Wednesday, March 21, 2012

Corned Beef. It's whats for St. Patty's day dinner.

From reading my blog, it just looks like I am a glutton who knows his way around a menu, but ask me to stand in a kitchen and my eyes glass over and I lose all bodily function. This is not true my friends, not true at all. I would say I am better than average in the kitchen, good tools and good ingredients go a long way, and can definitely make someone seem a lot better than they really are. Why am I telling you this? I had a party this Saturday, for the greenest and happiest day of a leprechaun's year, and I figured I would go over the menu, and tell you what the offerings were.

St. Patrick's day, as every one knows, is a day of remembrance when a great man named Patrick first dyed his beer green, and served it in solo cups to hordes of coeds on spring break. This caused them to make very bad decisions but have a great time, and wake up with a wicked headache. So in honor of Patrick I did what I could to make bad decisions when it came to food, and beer so that I could remove life from my liver and cake my arteries with a thick coat of yellow plaque.

Food: I went for finger food type offerings, something that can be held in one had without the possibility of spilling your beer. Corned beef is an Irish staple, they say, and one cannot have corned beef without cabbage. I made corned beef sliders with a cabbage and green apple slaw with a very light dressing, mostly cider vinegar, oil, lemon juice and spice. They were served on small potato rolls, that were nice and soft, and soaked up all the different flavors. I was going put them in a chafing dish to keep them warm, but they went way too fast and I think I only got one.

I cooked up some bangers on the grill. I used a mahogany wood, it burns hot and lasts a while and gives a good flavor. Served up with a trio of mustards and there are some leftovers just not much.

Ireland has a long and famous tradition of smoking meat, being in the North Atlantic they have a huge variety of mackerel, herring, haddock, pollack and albacore tuna swimming in the cold water off their shores. Well I'm in Florida, and I will smoke what I can get fresh. I picked up a nice king fish from Jim's Seafood in North Miami, this is a great place that needs its own story one day, and I had them give me 2 very large fillets. I brined it overnight with salt, sugar, and other ingredients that Jim gave me and I cannot tell. Smoked just for 3 hours over apple wood. I have so much leftovers of this it isn't funny. It is in the freezer if anyone wants a slice.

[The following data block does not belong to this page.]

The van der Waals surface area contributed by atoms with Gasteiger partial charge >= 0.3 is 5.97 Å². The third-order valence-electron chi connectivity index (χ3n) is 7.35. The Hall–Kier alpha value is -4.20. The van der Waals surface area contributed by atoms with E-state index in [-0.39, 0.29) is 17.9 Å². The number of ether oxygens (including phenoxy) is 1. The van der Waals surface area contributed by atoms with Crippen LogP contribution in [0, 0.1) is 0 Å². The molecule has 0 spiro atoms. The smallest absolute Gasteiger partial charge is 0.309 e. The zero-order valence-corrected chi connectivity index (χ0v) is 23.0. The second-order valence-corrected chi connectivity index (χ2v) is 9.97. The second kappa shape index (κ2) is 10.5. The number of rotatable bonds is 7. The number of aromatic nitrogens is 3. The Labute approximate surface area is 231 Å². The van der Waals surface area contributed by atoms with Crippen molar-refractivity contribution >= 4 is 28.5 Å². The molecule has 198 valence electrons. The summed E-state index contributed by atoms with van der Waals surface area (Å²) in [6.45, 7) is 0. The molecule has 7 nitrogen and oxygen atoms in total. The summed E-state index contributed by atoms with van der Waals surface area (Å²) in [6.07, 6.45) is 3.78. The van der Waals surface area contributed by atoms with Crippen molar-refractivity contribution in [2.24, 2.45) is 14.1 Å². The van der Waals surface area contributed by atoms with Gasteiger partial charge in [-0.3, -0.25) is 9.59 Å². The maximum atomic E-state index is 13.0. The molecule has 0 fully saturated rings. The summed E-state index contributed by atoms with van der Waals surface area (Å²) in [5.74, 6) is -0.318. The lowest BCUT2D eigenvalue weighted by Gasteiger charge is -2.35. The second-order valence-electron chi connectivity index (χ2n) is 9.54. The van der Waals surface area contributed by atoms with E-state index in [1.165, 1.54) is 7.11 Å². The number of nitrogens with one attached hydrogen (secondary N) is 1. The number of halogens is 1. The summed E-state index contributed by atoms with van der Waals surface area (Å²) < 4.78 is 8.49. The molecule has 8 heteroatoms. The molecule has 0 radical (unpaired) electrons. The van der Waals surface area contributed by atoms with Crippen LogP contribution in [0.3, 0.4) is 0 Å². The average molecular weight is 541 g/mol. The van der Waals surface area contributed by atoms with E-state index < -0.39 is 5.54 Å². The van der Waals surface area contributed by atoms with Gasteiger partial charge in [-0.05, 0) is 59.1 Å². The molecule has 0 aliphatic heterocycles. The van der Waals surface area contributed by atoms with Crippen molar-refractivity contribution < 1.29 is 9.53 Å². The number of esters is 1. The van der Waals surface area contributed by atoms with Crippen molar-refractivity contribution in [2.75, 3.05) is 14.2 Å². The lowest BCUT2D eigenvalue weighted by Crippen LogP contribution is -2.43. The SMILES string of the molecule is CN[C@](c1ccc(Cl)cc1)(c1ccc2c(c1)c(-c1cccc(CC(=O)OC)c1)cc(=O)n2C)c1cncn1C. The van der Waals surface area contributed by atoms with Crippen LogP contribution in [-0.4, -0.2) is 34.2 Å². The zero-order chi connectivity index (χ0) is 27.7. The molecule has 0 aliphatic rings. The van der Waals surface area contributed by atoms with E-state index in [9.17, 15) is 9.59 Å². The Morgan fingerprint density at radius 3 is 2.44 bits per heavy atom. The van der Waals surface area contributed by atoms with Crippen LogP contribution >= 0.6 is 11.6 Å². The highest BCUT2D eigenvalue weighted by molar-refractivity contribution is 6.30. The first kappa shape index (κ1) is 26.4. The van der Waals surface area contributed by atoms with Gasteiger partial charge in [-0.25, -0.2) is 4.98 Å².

More British then Irish, but I also made up a Welsh Rarebit, toast points with cheddar cheese sauce. This is the easiest sauce to make. The toast can be anything, I actually used a nice marble rye loaf that I cut up and I used Melba because it is cheap and stores well if I have leftovers, the sauce is Campbell's cheddar cheese soup, milk, Worcestershire sauce, hot sauce, and salt and pepper till it tastes right. Really easy, but one of those things that I remember my grandfather making when I was a kid and I still love it.

Carole made a sticky toffee pudding, definitely some more British Fare, but people really loved it. Lots of dates, and sugar with a very sweet sauce. I can't imagine what the calorie count was on that alone, but it had to be dangerous.

Personally I didn't do dessert, not really in the mood for something sweet, just wanted salty and the most important staple to any St. Patrick's day event, Beer.



Beer: Cold, cheap, and yellow need not apply here, also I am not going to dye beer green, it doesn't add anything except sorrow and regret in the morning. I did a combination of the standard Irish Lagers and Stouts; Guinness, Smithwicks, Harp, and Magners Cider. These beers taste like Ireland, it is what you want to drink after you kiss the Blarney Stone, and you are sitting in a pub having the old locals laughing at you for kissing the Blarney Stone. While wanting to keep to my Irish roots, I also wanted to embrace this country's great contribution to malted hops and barley. I picked up a bunch of 6 packs of assorted American small batch beers; Magic Hat, Stones, Highland Brewing Company, and Cable Car were all represented. Beers from the east, west, and central. The night ended up disbanding the beer, and hitting the Michael Collins Irish Whiskey, so much for not having sorrow and regret in the morning.

I think that everyone who came had a good time. It was a long day but we had fun celebrating our Irish heritage, or lack there of. I will be going out to dinner and writing about it soon.

Finally I say unto you an old Irish Toast: 
May you have food and raiment, A soft pillow for your head, May you be forty years in heaven Before the devil knows you're dead!


Generally, in order to add the Urbanspoon.com link the story has to be about the restaurant. Captain Jim Hanson's is great. Take to go, or eat in, either way it is awesome! The place looks a little sketchy, but the prices are great and the freshness can't be beat.
Captain Jim Hanson's Seafood on Urbanspoon

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